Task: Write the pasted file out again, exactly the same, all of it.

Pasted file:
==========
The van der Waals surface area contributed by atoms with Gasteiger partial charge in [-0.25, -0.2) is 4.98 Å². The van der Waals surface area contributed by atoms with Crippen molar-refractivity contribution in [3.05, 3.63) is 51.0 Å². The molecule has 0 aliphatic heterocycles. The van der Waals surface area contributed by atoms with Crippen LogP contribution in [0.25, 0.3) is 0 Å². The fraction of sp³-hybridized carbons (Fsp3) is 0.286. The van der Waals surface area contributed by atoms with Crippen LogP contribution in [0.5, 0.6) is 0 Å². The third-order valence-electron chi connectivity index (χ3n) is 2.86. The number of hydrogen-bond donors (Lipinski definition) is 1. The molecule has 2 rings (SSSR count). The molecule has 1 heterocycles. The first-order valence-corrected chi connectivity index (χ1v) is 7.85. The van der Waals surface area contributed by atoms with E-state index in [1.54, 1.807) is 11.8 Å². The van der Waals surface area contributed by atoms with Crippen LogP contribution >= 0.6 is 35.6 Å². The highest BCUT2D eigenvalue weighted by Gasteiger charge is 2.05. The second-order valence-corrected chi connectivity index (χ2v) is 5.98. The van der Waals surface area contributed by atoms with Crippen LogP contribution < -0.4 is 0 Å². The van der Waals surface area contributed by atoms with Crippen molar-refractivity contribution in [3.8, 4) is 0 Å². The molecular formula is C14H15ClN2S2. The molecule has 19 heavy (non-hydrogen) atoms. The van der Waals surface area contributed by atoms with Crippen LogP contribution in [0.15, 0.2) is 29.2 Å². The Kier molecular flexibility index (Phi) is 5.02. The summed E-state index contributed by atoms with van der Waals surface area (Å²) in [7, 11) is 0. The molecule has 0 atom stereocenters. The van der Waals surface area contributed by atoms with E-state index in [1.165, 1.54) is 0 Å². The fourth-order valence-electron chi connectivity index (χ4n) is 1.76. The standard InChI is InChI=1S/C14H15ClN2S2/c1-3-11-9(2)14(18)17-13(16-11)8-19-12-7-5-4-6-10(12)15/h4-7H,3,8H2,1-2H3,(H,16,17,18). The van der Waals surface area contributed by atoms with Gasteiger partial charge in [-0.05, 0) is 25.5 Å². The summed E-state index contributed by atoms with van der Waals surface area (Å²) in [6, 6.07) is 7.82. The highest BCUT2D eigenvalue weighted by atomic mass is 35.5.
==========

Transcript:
The van der Waals surface area contributed by atoms with Gasteiger partial charge in [-0.25, -0.2) is 4.98 Å². The van der Waals surface area contributed by atoms with Crippen molar-refractivity contribution in [3.05, 3.63) is 51.0 Å². The molecule has 0 aliphatic heterocycles. The van der Waals surface area contributed by atoms with Crippen LogP contribution in [0.25, 0.3) is 0 Å². The fraction of sp³-hybridized carbons (Fsp3) is 0.286. The van der Waals surface area contributed by atoms with Crippen LogP contribution in [0.5, 0.6) is 0 Å². The third-order valence-electron chi connectivity index (χ3n) is 2.86. The number of hydrogen-bond donors (Lipinski definition) is 1. The molecule has 2 rings (SSSR count). The molecule has 1 heterocycles. The first-order valence-corrected chi connectivity index (χ1v) is 7.85. The van der Waals surface area contributed by atoms with E-state index in [1.54, 1.807) is 11.8 Å². The van der Waals surface area contributed by atoms with Crippen LogP contribution >= 0.6 is 35.6 Å². The highest BCUT2D eigenvalue weighted by Gasteiger charge is 2.05. The second-order valence-corrected chi connectivity index (χ2v) is 5.98. The van der Waals surface area contributed by atoms with Crippen LogP contribution < -0.4 is 0 Å². The van der Waals surface area contributed by atoms with Crippen molar-refractivity contribution in [3.8, 4) is 0 Å². The molecular formula is C14H15ClN2S2. The molecule has 19 heavy (non-hydrogen) atoms. The van der Waals surface area contributed by atoms with Crippen LogP contribution in [0.15, 0.2) is 29.2 Å². The Kier molecular flexibility index (Phi) is 5.02. The summed E-state index contributed by atoms with van der Waals surface area (Å²) in [7, 11) is 0. The molecule has 0 atom stereocenters. The van der Waals surface area contributed by atoms with E-state index in [1.165, 1.54) is 0 Å². The fourth-order valence-electron chi connectivity index (χ4n) is 1.76. The standard InChI is InChI=1S/C14H15ClN2S2/c1-3-11-9(2)14(18)17-13(16-11)8-19-12-7-5-4-6-10(12)15/h4-7H,3,8H2,1-2H3,(H,16,17,18). The van der Waals surface area contributed by atoms with Gasteiger partial charge in [-0.05, 0) is 25.5 Å². The summed E-state index contributed by atoms with van der Waals surface area (Å²) in [6, 6.07) is 7.82. The highest BCUT2D eigenvalue weighted by atomic mass is 35.5.